Social Media: Setting Boundaries with your Child
In today’s world, there is virtually no escape from technology and social media. From infancy to adulthood, there is an application for almost everything. Infants and toddlers are drawn to bright lights, vivid colors, and melodic tunes. Older children enjoy testing their skills and having opportunities to create, with more advanced games like MineCraft or FortNite. Before you know it, your child is requesting their own social media account. They may want to join Facebook, Instagram, SnapChat, or one of the countless others. As a parent, what do you do?
As a parent, it is necessary to set boundaries for your child. Parents are responsible for making sure their children are appropriately dressed, clean, eat balanced meals, educated, and are taught to act responsibly. Responsible use of technology is no different, in that it too requires appropriately setting of boundaries.
Model Appropriate Use: As a parent, we are models of behavior for our children. This requires demonstrating moderation and responsible sharing of photos and personal information. There’s an opportunity here to have a discussion about what is deemed appropriate and reminding our children of the everlasting effects of what they share on social media.
Supervision: Parents should be able to supervise their children’s use and interactions on social media. This will require the parent to have full access to their children’s usernames and passwords to all social media accounts. Children will often resist this boundary wanting to have their privacy. While their desire for privacy is valid, safety is most important.
Obligations Come First: Any and all responsibilities should be complete before using social media. This includes homework, chores, and other miscellaneous tasks that are assigned.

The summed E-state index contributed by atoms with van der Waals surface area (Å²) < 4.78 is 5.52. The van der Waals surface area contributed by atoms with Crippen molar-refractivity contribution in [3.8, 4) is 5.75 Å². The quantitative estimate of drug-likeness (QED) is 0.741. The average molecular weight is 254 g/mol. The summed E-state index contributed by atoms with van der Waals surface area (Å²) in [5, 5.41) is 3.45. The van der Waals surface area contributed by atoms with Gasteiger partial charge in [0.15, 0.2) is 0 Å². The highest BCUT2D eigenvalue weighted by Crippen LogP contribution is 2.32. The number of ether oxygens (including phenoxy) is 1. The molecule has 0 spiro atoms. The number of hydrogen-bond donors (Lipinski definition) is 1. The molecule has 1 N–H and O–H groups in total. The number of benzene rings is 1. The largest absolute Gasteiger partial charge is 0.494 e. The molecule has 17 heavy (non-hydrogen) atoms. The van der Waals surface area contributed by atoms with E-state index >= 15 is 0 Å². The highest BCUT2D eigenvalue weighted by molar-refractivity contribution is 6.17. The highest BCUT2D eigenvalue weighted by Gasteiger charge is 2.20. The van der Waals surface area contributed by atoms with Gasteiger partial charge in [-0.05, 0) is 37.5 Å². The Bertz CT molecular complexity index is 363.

Respect: Demand that children always remain respectful on social media. Cyber-bullying is a real thing. Teaching children that the internet is not an acceptable place to put others “on blast” when they are angry or upset. While the internet may seem like a safe or anonymous place to vent frustrations, there are very real consequences for inappropriate postings.
Now that you have set appropriate boundaries, it should be smooth sailing from here, right? I am afraid not. Adolescents are smart and crafty. They are notoriously gifted at finding loopholes to their parents’ rules and boundaries. There are a few things to remember when you are trying to monitor your tween or teen’s use of social media.
E-mail: Signing up for an e-mail account is far too easy for a young person to do. They can easily lie about age for consent or access. This means that your child MAY be able to sign up for an e-mail account without your approval or without your awareness, and thus, may have access to content that is inappropriate.
Second Accounts: So, what would a teen do with an e-mail account that mom and dad don’t know about? Sign up for other social media accounts that mom and dad don’t know about of course! It is not uncommon for a teen to have multiple usernames for various social media platforms. There is the “family friendly” account that is monitored meticulously by mom or dad that the teen can post most of their information. However, there is often a second, separate, account that parents may not know about that is used for friends. These second accounts tend to have more personal information or thoughts, and can hold more concerning information, such as posts alluding to depression, drug use, or other unhealthy behaviors.
Alternate Devices: Some parents will use their teens phone or electronic devices as a way to impose consequences. While this is often a very effective punishment, teens will find ways around these restrictions. Teens will sometimes turn to their friends to be able to access their social media accounts from their device, particularly if they have an account that mom and dad are unaware of and are unable to monitor.
So, what is the Bottom Line?
Bottom line, it is going to take a good relationship with your teen to be able to effectively monitor their use of social media. As a parent, you should be setting boundaries, meaning you should model good use of social media, have access to their accounts, make sure that their responsibilities are met, and ensure they are interacting with others respectfully. However, many adolescents thirst for their freedom and privacy and may feel that they need to have their own accounts. Given the ease of access, signing up for an additional account is tantalizing.